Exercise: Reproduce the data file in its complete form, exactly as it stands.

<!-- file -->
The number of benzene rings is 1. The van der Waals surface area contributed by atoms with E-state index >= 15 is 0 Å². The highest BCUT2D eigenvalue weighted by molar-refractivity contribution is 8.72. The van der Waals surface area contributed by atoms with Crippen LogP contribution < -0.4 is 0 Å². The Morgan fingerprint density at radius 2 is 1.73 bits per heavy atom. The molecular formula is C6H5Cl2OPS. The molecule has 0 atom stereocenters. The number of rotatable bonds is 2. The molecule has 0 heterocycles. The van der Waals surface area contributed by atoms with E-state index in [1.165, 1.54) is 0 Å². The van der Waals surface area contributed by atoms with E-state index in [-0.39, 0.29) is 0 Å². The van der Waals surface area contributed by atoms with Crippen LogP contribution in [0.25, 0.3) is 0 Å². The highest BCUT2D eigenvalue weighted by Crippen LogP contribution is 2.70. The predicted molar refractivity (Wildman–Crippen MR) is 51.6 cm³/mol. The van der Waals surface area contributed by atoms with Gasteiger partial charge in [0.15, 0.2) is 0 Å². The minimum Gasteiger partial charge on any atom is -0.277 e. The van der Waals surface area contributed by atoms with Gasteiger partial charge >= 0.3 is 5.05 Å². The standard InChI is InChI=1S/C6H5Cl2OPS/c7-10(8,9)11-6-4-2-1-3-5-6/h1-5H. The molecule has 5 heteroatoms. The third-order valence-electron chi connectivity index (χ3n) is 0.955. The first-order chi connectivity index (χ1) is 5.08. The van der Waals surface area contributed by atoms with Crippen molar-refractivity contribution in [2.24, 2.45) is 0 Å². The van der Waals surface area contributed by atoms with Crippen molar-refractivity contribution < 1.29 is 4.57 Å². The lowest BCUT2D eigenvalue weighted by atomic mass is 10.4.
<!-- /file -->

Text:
The number of benzene rings is 1. The van der Waals surface area contributed by atoms with E-state index >= 15 is 0 Å². The highest BCUT2D eigenvalue weighted by molar-refractivity contribution is 8.72. The van der Waals surface area contributed by atoms with Crippen LogP contribution < -0.4 is 0 Å². The Morgan fingerprint density at radius 2 is 1.73 bits per heavy atom. The molecular formula is C6H5Cl2OPS. The molecule has 0 atom stereocenters. The number of rotatable bonds is 2. The molecule has 0 heterocycles. The van der Waals surface area contributed by atoms with E-state index in [1.165, 1.54) is 0 Å². The van der Waals surface area contributed by atoms with E-state index in [-0.39, 0.29) is 0 Å². The van der Waals surface area contributed by atoms with Crippen LogP contribution in [0.25, 0.3) is 0 Å². The highest BCUT2D eigenvalue weighted by Crippen LogP contribution is 2.70. The predicted molar refractivity (Wildman–Crippen MR) is 51.6 cm³/mol. The van der Waals surface area contributed by atoms with Gasteiger partial charge in [0.15, 0.2) is 0 Å². The minimum Gasteiger partial charge on any atom is -0.277 e. The van der Waals surface area contributed by atoms with Gasteiger partial charge >= 0.3 is 5.05 Å². The standard InChI is InChI=1S/C6H5Cl2OPS/c7-10(8,9)11-6-4-2-1-3-5-6/h1-5H. The molecule has 5 heteroatoms. The third-order valence-electron chi connectivity index (χ3n) is 0.955. The first-order chi connectivity index (χ1) is 5.08. The van der Waals surface area contributed by atoms with Crippen molar-refractivity contribution in [2.24, 2.45) is 0 Å². The van der Waals surface area contributed by atoms with Crippen molar-refractivity contribution < 1.29 is 4.57 Å². The lowest BCUT2D eigenvalue weighted by atomic mass is 10.4.